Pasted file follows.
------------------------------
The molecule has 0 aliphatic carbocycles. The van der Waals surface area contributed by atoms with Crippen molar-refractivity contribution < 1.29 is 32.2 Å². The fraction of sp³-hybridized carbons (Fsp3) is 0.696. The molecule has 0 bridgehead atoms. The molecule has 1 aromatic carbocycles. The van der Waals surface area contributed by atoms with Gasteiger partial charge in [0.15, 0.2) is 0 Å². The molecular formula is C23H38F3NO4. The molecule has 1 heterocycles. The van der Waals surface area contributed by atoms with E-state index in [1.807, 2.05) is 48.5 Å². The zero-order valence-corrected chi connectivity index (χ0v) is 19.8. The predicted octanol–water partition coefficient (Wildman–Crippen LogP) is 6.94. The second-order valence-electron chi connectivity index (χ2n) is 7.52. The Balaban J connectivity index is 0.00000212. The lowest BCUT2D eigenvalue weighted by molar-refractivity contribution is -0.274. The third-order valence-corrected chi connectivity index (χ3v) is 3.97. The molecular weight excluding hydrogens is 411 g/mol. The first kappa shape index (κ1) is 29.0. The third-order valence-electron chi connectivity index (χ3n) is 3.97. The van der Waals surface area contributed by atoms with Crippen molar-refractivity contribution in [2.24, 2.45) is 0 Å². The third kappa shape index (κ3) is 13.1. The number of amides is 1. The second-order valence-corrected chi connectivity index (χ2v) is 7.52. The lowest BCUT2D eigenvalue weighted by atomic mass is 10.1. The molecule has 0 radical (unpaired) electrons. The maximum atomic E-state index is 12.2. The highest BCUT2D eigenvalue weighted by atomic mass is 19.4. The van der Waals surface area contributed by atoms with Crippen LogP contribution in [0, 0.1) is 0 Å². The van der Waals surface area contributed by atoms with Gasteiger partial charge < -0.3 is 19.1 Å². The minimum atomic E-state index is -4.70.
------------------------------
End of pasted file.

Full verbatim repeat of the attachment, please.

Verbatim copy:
The molecule has 0 aliphatic carbocycles. The van der Waals surface area contributed by atoms with Crippen molar-refractivity contribution < 1.29 is 32.2 Å². The fraction of sp³-hybridized carbons (Fsp3) is 0.696. The molecule has 0 bridgehead atoms. The molecule has 1 aromatic carbocycles. The van der Waals surface area contributed by atoms with Gasteiger partial charge in [0.15, 0.2) is 0 Å². The molecular formula is C23H38F3NO4. The molecule has 1 heterocycles. The van der Waals surface area contributed by atoms with E-state index in [1.807, 2.05) is 48.5 Å². The zero-order valence-corrected chi connectivity index (χ0v) is 19.8. The predicted octanol–water partition coefficient (Wildman–Crippen LogP) is 6.94. The second-order valence-electron chi connectivity index (χ2n) is 7.52. The Balaban J connectivity index is 0.00000212. The lowest BCUT2D eigenvalue weighted by molar-refractivity contribution is -0.274. The third-order valence-corrected chi connectivity index (χ3v) is 3.97. The molecular weight excluding hydrogens is 411 g/mol. The first kappa shape index (κ1) is 29.0. The third-order valence-electron chi connectivity index (χ3n) is 3.97. The van der Waals surface area contributed by atoms with Crippen molar-refractivity contribution in [2.24, 2.45) is 0 Å². The third kappa shape index (κ3) is 13.1. The number of amides is 1. The second-order valence-corrected chi connectivity index (χ2v) is 7.52. The lowest BCUT2D eigenvalue weighted by atomic mass is 10.1. The molecule has 0 radical (unpaired) electrons. The maximum atomic E-state index is 12.2. The highest BCUT2D eigenvalue weighted by atomic mass is 19.4. The van der Waals surface area contributed by atoms with Crippen LogP contribution in [0, 0.1) is 0 Å². The van der Waals surface area contributed by atoms with Gasteiger partial charge < -0.3 is 19.1 Å². The minimum atomic E-state index is -4.70.